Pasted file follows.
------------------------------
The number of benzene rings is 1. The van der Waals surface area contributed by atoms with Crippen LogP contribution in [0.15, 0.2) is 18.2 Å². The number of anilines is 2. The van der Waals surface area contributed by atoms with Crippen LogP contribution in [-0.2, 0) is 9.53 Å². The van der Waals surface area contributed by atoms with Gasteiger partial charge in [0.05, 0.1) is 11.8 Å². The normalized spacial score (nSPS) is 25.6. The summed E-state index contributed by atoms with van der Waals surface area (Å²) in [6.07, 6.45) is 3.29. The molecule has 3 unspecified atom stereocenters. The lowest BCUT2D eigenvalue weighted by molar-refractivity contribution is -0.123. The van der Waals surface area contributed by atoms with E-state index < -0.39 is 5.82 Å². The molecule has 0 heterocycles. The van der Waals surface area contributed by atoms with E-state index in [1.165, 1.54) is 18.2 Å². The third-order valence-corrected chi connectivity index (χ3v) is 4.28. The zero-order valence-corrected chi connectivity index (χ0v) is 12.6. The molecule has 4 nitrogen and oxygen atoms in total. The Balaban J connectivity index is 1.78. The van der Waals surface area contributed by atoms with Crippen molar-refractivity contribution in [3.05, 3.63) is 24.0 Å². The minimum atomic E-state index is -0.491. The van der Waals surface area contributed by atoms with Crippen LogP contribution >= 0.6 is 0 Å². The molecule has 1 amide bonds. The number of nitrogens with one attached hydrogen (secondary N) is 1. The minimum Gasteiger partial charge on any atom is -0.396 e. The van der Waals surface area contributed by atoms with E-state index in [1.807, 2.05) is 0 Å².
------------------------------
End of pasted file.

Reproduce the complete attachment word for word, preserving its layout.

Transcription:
The number of benzene rings is 1. The van der Waals surface area contributed by atoms with Crippen LogP contribution in [0.15, 0.2) is 18.2 Å². The number of anilines is 2. The van der Waals surface area contributed by atoms with Crippen LogP contribution in [-0.2, 0) is 9.53 Å². The van der Waals surface area contributed by atoms with Gasteiger partial charge in [0.05, 0.1) is 11.8 Å². The normalized spacial score (nSPS) is 25.6. The summed E-state index contributed by atoms with van der Waals surface area (Å²) in [6.07, 6.45) is 3.29. The molecule has 3 unspecified atom stereocenters. The lowest BCUT2D eigenvalue weighted by molar-refractivity contribution is -0.123. The van der Waals surface area contributed by atoms with E-state index < -0.39 is 5.82 Å². The molecule has 0 heterocycles. The van der Waals surface area contributed by atoms with E-state index in [1.165, 1.54) is 18.2 Å². The third-order valence-corrected chi connectivity index (χ3v) is 4.28. The zero-order valence-corrected chi connectivity index (χ0v) is 12.6. The molecule has 4 nitrogen and oxygen atoms in total. The Balaban J connectivity index is 1.78. The van der Waals surface area contributed by atoms with Crippen molar-refractivity contribution in [3.05, 3.63) is 24.0 Å². The minimum atomic E-state index is -0.491. The van der Waals surface area contributed by atoms with Crippen LogP contribution >= 0.6 is 0 Å². The molecule has 1 amide bonds. The number of nitrogens with one attached hydrogen (secondary N) is 1. The minimum Gasteiger partial charge on any atom is -0.396 e. The van der Waals surface area contributed by atoms with E-state index in [1.807, 2.05) is 0 Å².